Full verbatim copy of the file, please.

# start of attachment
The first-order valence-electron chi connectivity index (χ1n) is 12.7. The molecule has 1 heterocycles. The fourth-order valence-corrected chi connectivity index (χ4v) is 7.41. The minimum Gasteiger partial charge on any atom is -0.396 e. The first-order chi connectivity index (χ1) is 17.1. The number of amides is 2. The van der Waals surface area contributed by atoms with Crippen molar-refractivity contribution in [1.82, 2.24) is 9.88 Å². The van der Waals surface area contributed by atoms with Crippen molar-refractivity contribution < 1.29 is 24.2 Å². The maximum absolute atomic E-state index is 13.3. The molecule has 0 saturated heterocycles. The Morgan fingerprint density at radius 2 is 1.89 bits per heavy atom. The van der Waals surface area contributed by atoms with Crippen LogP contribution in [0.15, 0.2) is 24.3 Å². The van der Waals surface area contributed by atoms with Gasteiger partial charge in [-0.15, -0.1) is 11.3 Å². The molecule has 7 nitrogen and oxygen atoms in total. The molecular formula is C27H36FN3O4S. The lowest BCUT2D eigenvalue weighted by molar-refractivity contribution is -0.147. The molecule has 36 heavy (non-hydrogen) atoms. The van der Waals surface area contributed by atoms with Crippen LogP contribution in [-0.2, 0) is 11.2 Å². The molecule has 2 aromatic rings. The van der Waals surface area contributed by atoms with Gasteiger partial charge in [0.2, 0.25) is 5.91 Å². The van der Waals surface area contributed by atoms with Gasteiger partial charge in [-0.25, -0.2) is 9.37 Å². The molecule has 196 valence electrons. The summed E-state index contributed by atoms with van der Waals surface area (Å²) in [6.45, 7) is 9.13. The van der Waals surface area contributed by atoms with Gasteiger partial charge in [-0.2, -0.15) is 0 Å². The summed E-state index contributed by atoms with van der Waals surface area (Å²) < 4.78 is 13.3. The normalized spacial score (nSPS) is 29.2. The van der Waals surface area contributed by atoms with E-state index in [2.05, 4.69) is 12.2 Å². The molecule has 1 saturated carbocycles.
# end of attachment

The first-order valence-electron chi connectivity index (χ1n) is 12.7. The molecule has 1 heterocycles. The fourth-order valence-corrected chi connectivity index (χ4v) is 7.41. The minimum Gasteiger partial charge on any atom is -0.396 e. The first-order chi connectivity index (χ1) is 17.1. The number of amides is 2. The van der Waals surface area contributed by atoms with Crippen molar-refractivity contribution in [1.82, 2.24) is 9.88 Å². The van der Waals surface area contributed by atoms with Crippen molar-refractivity contribution < 1.29 is 24.2 Å². The maximum absolute atomic E-state index is 13.3. The molecule has 0 saturated heterocycles. The Morgan fingerprint density at radius 2 is 1.89 bits per heavy atom. The van der Waals surface area contributed by atoms with Crippen LogP contribution in [0.15, 0.2) is 24.3 Å². The van der Waals surface area contributed by atoms with Gasteiger partial charge in [-0.15, -0.1) is 11.3 Å². The molecule has 7 nitrogen and oxygen atoms in total. The molecular formula is C27H36FN3O4S. The lowest BCUT2D eigenvalue weighted by molar-refractivity contribution is -0.147. The molecule has 36 heavy (non-hydrogen) atoms. The van der Waals surface area contributed by atoms with Crippen LogP contribution in [-0.2, 0) is 11.2 Å². The molecule has 2 aromatic rings. The van der Waals surface area contributed by atoms with Gasteiger partial charge in [0.2, 0.25) is 5.91 Å². The van der Waals surface area contributed by atoms with Gasteiger partial charge in [-0.25, -0.2) is 9.37 Å². The molecule has 196 valence electrons. The summed E-state index contributed by atoms with van der Waals surface area (Å²) in [6.45, 7) is 9.13. The van der Waals surface area contributed by atoms with Gasteiger partial charge in [-0.2, -0.15) is 0 Å². The summed E-state index contributed by atoms with van der Waals surface area (Å²) < 4.78 is 13.3. The normalized spacial score (nSPS) is 29.2. The van der Waals surface area contributed by atoms with E-state index in [2.05, 4.69) is 12.2 Å². The molecule has 1 saturated carbocycles.